Director – Yang Yong-hi – 2005 – Japan – 107m
The return of a Japanese-Korean woman’s brothers to North Korea, encouraged by her parents, causes her considerable grief over the years – online in the UK as part of Yamagata International Documentary Film Festival (YIDFF) from Monday, January 17th to Sunday, February 6th, 2022.
The Zainichi are ethnic Koreans living in Japan. When that latter country was divided into North and South Korea, the Japanese required Koreans to designate themselves accordingly. Thus, they were forced to choose one side or the other and it reinforced their identity either way. From 1959 onwards, some 90 000 North Koreans returned from Japan to Korea in full expectation that it would be only a matter of time before North and South were reunited as a single nation once again. That still hadn’t come to pass by the time this documentary was completed, and it still hasn’t today some 15 years on.
As a six-year-old, Yang Yong-hi watched her three older brothers get on a one-way boat trip to North Korea, the country her dad designated their Fatherland. However, it wasn’t the world in which they – or she – had grown up. She was born in the Japanese town of Tsuruhashi where a quarter of the population was Korean. Her dad was an activist for the Zainichi in Japan, subscribing both to Communist ideas and the reunification of Korea. He had no income, so it was left to her mum to find paying work to support the family.
They visited her emigrated brothers in North Korea during her childhood. When she returned there as an adult, she felt out of place. She would watch her mother regularly send parcels of supplies of items available in Japan but not North Korea. In Yang’s view, such parcels were the reason her brothers survived the tough local conditions, and when her mother continued to extol the virtues of the Great Leader, it rang hollow in Yang’s ears.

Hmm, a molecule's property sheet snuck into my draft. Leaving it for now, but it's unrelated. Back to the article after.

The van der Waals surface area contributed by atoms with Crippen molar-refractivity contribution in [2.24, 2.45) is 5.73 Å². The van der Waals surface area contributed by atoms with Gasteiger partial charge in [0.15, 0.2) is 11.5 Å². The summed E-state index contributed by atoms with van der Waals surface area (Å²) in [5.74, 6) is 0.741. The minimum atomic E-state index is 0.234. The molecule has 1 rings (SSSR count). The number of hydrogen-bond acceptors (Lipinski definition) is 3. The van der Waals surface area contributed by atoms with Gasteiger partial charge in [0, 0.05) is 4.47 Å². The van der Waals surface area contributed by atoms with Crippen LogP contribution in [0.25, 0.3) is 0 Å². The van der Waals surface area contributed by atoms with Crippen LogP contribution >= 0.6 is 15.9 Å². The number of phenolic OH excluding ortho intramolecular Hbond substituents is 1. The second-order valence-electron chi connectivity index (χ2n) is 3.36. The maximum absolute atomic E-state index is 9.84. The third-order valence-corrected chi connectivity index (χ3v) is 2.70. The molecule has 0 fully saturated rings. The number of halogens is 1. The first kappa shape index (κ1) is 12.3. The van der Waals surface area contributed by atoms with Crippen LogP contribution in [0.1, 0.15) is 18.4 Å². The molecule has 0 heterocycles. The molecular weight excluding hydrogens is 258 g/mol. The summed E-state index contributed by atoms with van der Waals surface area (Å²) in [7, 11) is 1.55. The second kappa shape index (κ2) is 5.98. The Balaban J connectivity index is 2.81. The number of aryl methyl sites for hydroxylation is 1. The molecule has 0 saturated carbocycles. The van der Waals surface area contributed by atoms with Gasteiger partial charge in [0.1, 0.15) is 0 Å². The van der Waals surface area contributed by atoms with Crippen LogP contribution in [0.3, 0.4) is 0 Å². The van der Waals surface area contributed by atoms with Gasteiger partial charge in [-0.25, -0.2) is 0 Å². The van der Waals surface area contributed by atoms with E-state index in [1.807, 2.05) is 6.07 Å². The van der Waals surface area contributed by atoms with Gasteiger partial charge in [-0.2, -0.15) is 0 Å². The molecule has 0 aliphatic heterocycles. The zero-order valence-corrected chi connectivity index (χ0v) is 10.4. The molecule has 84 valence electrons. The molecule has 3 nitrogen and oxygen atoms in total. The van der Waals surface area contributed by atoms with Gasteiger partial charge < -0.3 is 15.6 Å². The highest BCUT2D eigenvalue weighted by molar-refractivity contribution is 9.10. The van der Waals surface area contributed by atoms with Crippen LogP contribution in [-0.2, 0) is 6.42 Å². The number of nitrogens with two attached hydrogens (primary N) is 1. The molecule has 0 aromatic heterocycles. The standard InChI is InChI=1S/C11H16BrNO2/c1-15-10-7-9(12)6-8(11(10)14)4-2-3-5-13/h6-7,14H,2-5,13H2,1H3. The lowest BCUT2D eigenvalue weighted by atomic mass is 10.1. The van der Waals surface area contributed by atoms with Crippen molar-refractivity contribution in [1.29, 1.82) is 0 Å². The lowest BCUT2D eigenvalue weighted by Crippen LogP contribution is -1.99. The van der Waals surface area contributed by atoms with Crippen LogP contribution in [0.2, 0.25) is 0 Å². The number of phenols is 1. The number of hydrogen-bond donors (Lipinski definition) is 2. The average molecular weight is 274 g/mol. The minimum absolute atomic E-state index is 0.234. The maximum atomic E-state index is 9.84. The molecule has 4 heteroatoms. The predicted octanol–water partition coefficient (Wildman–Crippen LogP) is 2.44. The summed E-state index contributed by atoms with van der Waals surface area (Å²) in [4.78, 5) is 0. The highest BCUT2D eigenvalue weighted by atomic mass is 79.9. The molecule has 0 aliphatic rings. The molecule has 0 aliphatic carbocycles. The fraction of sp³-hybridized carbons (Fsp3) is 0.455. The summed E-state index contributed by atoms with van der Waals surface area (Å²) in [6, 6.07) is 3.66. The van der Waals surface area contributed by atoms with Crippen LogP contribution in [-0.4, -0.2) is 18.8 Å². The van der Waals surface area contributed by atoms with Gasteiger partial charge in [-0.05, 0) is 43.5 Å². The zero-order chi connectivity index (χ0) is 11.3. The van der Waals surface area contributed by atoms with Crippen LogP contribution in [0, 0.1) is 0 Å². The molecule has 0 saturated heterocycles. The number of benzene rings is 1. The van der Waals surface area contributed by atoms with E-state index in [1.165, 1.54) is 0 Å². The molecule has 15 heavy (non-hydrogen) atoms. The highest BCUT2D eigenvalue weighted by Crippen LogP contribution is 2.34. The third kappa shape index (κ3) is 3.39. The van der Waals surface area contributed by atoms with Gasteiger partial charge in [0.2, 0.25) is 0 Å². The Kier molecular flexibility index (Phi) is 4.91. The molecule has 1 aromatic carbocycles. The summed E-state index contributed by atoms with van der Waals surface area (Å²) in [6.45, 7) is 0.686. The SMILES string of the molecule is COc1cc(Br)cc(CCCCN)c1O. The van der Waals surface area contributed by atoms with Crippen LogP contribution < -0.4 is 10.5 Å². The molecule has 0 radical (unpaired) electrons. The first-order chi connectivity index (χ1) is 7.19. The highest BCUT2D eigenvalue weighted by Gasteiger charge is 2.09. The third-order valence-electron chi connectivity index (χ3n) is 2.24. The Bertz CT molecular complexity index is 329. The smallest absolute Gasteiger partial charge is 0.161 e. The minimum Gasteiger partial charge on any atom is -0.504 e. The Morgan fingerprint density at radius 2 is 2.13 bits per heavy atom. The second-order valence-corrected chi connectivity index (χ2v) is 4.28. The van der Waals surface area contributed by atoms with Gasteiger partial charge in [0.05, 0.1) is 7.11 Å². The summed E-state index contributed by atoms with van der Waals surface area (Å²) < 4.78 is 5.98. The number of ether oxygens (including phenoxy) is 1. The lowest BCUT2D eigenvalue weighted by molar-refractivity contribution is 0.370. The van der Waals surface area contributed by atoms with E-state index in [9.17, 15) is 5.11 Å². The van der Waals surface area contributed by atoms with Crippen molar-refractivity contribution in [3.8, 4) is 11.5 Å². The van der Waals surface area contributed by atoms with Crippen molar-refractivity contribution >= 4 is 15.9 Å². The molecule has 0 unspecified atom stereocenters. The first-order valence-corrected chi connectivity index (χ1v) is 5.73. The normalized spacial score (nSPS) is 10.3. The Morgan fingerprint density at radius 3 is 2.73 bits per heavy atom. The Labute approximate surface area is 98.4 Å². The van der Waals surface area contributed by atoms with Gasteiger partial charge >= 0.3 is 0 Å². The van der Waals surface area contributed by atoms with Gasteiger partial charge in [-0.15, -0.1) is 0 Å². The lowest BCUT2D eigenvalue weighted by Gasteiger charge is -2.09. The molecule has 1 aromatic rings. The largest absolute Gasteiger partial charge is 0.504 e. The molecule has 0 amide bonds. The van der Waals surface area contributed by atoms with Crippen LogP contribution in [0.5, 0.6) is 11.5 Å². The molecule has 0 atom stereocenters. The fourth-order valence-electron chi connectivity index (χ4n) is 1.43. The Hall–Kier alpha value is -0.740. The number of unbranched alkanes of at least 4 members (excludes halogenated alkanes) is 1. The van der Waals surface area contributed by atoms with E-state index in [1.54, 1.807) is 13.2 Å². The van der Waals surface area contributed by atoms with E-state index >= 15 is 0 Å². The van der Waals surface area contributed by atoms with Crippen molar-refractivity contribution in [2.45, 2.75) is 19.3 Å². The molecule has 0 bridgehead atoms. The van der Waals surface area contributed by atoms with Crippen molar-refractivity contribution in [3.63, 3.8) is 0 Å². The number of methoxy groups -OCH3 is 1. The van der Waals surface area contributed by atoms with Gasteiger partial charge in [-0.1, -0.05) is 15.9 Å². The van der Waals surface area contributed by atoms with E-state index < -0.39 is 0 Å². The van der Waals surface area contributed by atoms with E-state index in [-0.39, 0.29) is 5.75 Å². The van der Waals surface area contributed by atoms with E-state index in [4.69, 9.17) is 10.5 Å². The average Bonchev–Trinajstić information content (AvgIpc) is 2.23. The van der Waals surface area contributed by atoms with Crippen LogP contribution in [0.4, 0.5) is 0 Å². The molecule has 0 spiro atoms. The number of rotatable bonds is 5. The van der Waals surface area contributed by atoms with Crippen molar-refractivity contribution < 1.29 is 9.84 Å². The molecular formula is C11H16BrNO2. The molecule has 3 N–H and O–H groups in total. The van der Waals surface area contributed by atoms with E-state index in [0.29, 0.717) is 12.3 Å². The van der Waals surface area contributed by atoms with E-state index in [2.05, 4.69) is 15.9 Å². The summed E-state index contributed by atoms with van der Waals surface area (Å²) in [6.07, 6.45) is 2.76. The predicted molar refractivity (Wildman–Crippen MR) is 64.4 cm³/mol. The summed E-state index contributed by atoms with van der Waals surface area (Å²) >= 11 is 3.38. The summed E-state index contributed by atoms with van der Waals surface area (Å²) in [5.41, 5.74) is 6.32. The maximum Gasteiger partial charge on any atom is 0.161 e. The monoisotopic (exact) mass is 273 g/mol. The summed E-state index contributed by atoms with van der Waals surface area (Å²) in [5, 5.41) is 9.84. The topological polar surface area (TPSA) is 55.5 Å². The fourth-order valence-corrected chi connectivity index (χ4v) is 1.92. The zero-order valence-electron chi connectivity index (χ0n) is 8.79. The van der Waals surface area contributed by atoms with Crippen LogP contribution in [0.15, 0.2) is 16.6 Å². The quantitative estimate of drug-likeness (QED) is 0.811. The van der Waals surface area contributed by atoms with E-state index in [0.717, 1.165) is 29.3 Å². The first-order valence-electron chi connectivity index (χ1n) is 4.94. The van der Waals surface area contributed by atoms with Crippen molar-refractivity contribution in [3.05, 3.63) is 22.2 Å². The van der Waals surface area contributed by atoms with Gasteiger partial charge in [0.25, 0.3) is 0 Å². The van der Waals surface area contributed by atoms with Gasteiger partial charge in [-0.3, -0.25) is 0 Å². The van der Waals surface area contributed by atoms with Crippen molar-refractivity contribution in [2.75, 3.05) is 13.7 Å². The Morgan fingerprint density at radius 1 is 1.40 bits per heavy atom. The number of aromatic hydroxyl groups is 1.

She goes further, noting that her family’s refusal to allow criticism of North Korea has long been a source of personal torment to her. They didn’t just send parcels to her brothers, they also sent them to many other ’returnees’ just to help them get by under an economic system which clearly wasn’t working.
For his 70th birthday, her dad and the family went over there and at his birthday speech, in a hall with catering that the Korean side of the family could never have afforded without all the aid from Japanese family members. In his after dinner speech, he again extolled “loyalty to our great leaders” and talked about his sons and daughters being perfect revolutionaries, something that made his daughter want to run from the premises.
With age, her father starts to open up about the hitherto taboo subject of her desire to change nationality from North to South Korean. He hasn’t abandoned his youthful ideals, but time seems to have mellowed him to become more pragmatic. He doesn’t forbid his daughter from changing, but he notes that it might mean they live on opposite sides of the border.
This is clearly not an impartial piece of film making: when your subject matter is your nearest and dearest, that’s probably pretty much impossible. It’s much closer to a personal diary film with tales of family woven into it; the major events in the lives of members of this particular family are a direct result of larger, international events. As such, it throws a fascinating light on the fallout from a specific period of twentieth century Korean history.
Update: After making the film, director Yang was banned from visiting North Korea to document her family as the Korea Times reported in 2011.
Dear Pyongyang plays online in the UK as part of Made in Japan, YAMAGATA 1989-2021. The online program of Japanese documentaries from the 30-year history of Yamagata International Documentary Film Festival (YIDFF) runs on DaFilms.com from Monday, January 17th to Sunday, February 6th, 2022.